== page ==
Despite the rather obvious origins of my name, I often dreaded answering the question, “Are you Irish?” Growing up Catholic in Ogden, far from extended family, and in the land of the Utah Latter-day Saints, seemed to leave me unprepared to discuss what it means to be Irish-American.
Yet, from the archived pages of the Standard-Examiner, I recently learned about many interesting events related to my heritage that occurred in my own hometown. One happened one hundred years ago this week when two prominent Irish-American men, Don Maguire and Eamon de Valera, met at Ogden’s Union Station.
Maguire was born in 1852 into a large Irish Catholic family in Vermont. Too young to fight alongside his four brothers in the American Civil War, he eventually made his way west, working in mining and frontier trading. He also studied math, engineering, and languages at what then was called Santa Clara College in California.
After completion of the first intercontinental railroad in 1869, Maguire and his extended family moved to Ogden. He led commercial trading and supply expeditions throughout the Southwest, and developed mines and real estate ventures in Northern Utah and Weber County.
The Maguire family hosted the first known Catholic Mass in Ogden and helped construct the current St. Joseph’s Church building, completed in 1902. Maguire lived just a few blocks from the church, at 549 25th Street, in a red brick duplex that still stands today.
In his later years, Maguire organized mineral shows and wrote books about his many travels and adventures. He was killed in 1933, hit by a car while walking across 24th Street on his way to church.
De Valera was equally adventurous. He too was American-born, the son of a Spanish father and Irish mother. He joined the Irish independence movement and commanded an armed squadron in Dublin during the legendary but unsuccessful Easter Rising of 1916.
Unlike other insurgents, de Valera avoided the death sentence after the rebellion. He was not well known, but maybe also was spared because of his American birth. In 1916, England was seeking support from the United States during World War I.
After he got out of prison, de Valera gained power in the movement and toured the United States in 1919. He used the title “President of the Irish Republic,” an entity which did not yet formally exist. His trip sought official recognition for the emerging nation, raised money, and encouraged American popular support for Irish independence.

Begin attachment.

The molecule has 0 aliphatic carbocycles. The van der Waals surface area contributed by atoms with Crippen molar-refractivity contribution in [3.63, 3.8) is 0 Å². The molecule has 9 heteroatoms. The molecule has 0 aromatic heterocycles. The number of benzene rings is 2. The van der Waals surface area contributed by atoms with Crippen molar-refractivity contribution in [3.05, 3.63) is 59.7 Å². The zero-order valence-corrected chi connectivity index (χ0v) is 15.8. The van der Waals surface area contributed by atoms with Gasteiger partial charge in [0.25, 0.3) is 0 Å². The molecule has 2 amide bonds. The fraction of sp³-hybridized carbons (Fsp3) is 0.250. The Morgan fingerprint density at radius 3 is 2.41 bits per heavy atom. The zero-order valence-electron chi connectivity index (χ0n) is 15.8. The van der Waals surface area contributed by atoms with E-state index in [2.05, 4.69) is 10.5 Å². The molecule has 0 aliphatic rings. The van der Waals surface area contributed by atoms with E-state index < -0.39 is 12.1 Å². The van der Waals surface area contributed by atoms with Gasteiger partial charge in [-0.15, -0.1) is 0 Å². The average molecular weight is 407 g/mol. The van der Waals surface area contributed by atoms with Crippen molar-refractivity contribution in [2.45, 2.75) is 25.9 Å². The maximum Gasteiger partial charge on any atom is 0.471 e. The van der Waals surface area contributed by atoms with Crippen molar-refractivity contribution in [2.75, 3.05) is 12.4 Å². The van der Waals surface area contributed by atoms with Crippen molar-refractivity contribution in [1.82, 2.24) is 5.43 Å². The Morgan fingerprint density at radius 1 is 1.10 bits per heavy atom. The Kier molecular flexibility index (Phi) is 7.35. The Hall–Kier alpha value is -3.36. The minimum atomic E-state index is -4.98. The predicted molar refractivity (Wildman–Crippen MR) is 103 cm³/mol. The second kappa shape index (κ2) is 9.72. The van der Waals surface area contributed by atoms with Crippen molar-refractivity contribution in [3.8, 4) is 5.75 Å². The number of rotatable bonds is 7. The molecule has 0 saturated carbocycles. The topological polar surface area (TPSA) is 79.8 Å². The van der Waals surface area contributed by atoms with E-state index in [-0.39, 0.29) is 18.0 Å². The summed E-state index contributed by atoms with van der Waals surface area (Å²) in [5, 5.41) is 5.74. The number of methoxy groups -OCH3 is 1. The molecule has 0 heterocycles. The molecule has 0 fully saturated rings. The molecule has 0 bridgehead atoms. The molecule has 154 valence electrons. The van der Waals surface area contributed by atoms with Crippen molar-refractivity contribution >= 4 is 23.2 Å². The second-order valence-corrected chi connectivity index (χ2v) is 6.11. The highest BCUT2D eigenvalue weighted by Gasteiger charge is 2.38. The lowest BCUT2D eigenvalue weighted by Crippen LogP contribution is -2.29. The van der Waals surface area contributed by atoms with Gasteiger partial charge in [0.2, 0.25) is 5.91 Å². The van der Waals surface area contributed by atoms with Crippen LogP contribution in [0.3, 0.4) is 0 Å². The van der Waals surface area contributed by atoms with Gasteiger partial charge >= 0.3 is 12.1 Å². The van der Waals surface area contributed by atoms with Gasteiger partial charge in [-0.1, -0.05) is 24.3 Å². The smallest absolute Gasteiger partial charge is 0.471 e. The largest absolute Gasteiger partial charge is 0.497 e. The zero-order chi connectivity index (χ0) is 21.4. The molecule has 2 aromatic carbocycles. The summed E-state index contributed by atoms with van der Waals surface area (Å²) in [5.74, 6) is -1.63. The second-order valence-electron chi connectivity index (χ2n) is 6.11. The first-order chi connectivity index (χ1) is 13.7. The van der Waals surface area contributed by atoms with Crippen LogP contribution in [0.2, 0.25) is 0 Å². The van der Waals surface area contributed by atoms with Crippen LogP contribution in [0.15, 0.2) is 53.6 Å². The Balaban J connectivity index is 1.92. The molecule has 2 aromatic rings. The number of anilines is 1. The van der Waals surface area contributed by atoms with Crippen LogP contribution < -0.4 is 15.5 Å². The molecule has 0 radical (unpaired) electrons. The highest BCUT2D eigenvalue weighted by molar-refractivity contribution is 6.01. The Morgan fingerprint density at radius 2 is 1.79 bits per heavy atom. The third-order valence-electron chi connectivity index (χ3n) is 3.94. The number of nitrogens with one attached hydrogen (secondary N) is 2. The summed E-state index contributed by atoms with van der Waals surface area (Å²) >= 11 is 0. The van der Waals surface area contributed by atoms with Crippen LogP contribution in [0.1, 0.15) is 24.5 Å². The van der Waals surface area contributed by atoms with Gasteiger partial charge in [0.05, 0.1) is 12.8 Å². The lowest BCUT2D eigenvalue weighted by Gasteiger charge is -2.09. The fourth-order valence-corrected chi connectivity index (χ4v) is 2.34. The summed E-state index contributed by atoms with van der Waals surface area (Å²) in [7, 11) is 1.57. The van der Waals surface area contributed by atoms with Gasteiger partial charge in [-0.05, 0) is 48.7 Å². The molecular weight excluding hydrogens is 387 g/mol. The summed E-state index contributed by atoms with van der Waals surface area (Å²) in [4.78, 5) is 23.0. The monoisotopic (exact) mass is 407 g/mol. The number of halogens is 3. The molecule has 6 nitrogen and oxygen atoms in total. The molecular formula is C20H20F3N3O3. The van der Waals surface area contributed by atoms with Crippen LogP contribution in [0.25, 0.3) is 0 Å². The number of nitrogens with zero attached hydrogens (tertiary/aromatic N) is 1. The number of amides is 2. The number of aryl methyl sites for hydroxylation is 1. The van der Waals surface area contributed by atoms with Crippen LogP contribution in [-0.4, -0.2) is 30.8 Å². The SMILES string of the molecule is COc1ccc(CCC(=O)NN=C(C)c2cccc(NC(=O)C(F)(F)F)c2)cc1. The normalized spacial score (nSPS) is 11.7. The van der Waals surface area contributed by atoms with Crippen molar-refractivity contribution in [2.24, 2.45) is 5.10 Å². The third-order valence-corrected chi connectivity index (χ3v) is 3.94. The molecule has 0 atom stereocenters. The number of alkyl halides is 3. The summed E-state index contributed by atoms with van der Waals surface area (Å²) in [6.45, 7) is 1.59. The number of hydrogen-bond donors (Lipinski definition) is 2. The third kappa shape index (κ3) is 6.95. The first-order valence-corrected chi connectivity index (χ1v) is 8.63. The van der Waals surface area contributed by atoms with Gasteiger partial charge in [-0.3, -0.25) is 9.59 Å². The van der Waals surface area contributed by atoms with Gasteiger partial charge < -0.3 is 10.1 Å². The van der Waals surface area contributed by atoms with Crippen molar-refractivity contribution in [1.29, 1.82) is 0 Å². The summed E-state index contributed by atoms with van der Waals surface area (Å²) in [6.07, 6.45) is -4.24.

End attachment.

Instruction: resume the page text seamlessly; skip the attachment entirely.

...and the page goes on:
In the years after de Valera’s tour, the Irish endured a war with the British and suffered though a civil war before finally winning independence. De Valera served multiple terms both as Taoiseach (prime minister) and President of the Republic of Ireland. He died in 1975.
A century ago this week, on July 16, 1919, the rising young Irish leader and the aging Irish-American adventurer sat together in a car in front of Ogden’s Union Station. Maguire officially welcomed de Valera to town. The old man, stirred with emotion, described his longtime dream of Irish freedom.
De Valera then stood in the car and gave a short speech in support of Irish independence. He also displayed, for the first time in Utah, the newly-recognized Irish green, white, and orange flag. He returned to his train and left for San Francisco to address the Ancient Order of Hibernians there.
I was astounded that I never knew about these events. I lived two blocks from Maguire’s brick home. I passed it hundreds of times while walking to the Weber County Library or to the old Deseret Gym.
I was an altar boy at St. Joseph. I walked across (sometimes ran if I was late) the very same street where Maguire was killed. I never knew I was retracing the fading footsteps of one of Utah’s best known Irish-Catholics.
I also read and watched movies about de Valera. Alan Rickman famously depicted him in the 1996 drama Michael Collins. I never knew de Valera strolled across Union Station’s waxed checkerboard-tiled floors and emerged to gaze upon the western slope of Mount Ogden, just like me.
I often displayed and waved the Irish flag, or wore its tricolors. Not once did I realize that the now-familiar flag had made its Utah debut just steps from where I lived.
For years, I foolishly attributed my ignorance of all things Irish to the place where I lived and who lived nearby. The centennial of the de Valera/Maguire meeting proves that my own Irish-American history and culture always was accessible to me. I only had to open my eyes to find it.
It is exciting to know I can discover my Irish heritage in this dry mountain desert place I call home, as well as in the faraway lush green hillsides of Erin’s auld sod.